If you’ve struggled to establish a rapport or the ground rules with a horse, perhaps one who has had a bad start to life or is very nervous or boisterous, then turning them away may not be the best idea as you can take a few steps back in their training and confidence levels. In which case you’d be better off keeping their routine but reducing their workload: perhaps fewer sessions a week, more hacks than schooling, or some ground work/desensitisation work instead of physical exercise. So you are continuing their education lightly and maintaining your relationship with them. Then perhaps when they are a bit more mature mentally, they would benefit from a short, complete break.

I do think that it’s important to have the right facilities to turn a horse away, especially a youngster who needs to hierarchy of a herd to make them toe the line. Large fields with a variety of terrain, forages, well matched groups, which will provide the most natural environment for them and allow them to just be horses are very important. Some yards can’t cater for this, in which case it may be worth doing what I’ve done and moving him; or keeping the basic daily routine of coming in the same and reducing the workload so they don’t get too bored and get into mischief because of lack of stimulation.

Why do people turn horses away?

The traditional sense of turning horses away is during the winter they are three – so they’ve been backed, begun their education, and then are allowed to reflect on their learning whilst also maturing.

Alternatively, competition or hunt horses are roughed off in the off season so that they can physically and mentally recover from the season. 

For most amateur rider owners, their horses are in light work, so there isn’t necessarily the need to turn them away for long periods. If their workload is varied – hacking, dressage, jumping – then they are unlikely to become stale. In which case giving them easy weeks every so often, where they have the week off or just hack for a few days, can be just as beneficial for the horse, and means yours or their routine isn’t disrupted too much.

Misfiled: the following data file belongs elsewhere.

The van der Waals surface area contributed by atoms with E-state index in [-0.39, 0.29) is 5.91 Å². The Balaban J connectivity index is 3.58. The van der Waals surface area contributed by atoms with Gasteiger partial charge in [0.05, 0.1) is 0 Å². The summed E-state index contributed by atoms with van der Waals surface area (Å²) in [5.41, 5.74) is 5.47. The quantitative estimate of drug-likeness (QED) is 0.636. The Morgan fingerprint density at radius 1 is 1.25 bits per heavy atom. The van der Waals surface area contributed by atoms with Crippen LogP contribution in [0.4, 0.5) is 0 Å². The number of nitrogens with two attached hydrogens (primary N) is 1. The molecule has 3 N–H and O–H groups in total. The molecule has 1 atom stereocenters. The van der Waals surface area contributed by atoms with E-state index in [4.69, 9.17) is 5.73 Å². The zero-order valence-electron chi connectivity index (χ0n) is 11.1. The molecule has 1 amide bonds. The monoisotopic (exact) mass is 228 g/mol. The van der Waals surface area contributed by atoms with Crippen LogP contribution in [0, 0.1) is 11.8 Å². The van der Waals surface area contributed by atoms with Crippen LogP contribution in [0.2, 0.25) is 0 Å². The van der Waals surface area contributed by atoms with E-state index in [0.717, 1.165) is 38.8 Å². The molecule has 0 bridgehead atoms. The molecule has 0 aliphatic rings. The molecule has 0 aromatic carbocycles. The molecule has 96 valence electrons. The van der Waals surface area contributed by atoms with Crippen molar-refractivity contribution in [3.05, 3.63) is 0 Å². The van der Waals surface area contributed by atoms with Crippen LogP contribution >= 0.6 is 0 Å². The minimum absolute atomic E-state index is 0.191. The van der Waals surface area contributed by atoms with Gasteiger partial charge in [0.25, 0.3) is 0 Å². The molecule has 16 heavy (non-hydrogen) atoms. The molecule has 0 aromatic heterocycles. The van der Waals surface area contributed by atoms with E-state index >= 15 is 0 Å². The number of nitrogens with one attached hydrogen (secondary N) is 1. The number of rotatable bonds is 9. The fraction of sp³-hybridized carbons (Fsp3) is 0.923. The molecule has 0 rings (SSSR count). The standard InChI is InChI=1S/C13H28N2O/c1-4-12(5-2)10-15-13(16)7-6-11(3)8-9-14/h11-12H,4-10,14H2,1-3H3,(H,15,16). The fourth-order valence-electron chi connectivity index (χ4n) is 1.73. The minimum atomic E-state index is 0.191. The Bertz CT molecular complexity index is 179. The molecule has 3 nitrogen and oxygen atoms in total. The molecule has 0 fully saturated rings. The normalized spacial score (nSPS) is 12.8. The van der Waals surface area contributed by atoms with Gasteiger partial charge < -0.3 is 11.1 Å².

Earlier I mentioned that hunters are often roughed off to allow them to recover physically from the season. Time does seem to be the best healer, and I’ve come to the conclusion that when vets are involved in treating a horse for an injury they often neglect to suggest field rest. They prescribe box rest and then introduction to gentle work, increasing the work load over a couple of months until the horse is back in full work. Obviously you can’t go straight from box rest to complete turn out, but it would be nice to hear vets prescribe a slow transition (depending on the time of year) from box rest to field rest and then a few months of total field rest to allow the horse to recover completely before bringing them back into work. If I could go back in time, after Otis’s box rest I would have increased his time in the field without walk work. As it was November I’d have kept him stabled at night until February or March, and then turned him out completely for a couple of months before bringing him back into work. But hindsight is a wonderful thing.

Regardless of your facilities and opinion on turning horses away, I think they can all have mini breaks – like a half term holiday – to let them recharge, and if you can provide a stimulating, natural environment for them to have a longer break then they can also benefit from this. The worst scenario I feel, is a horse being turned away and is out all the time but with no company or space to roam. I hope Otis settles into this new routine and enjoys his time in a herd. Certainly when I left him he was wrapped up in a mutual grooming session.

Rising Prices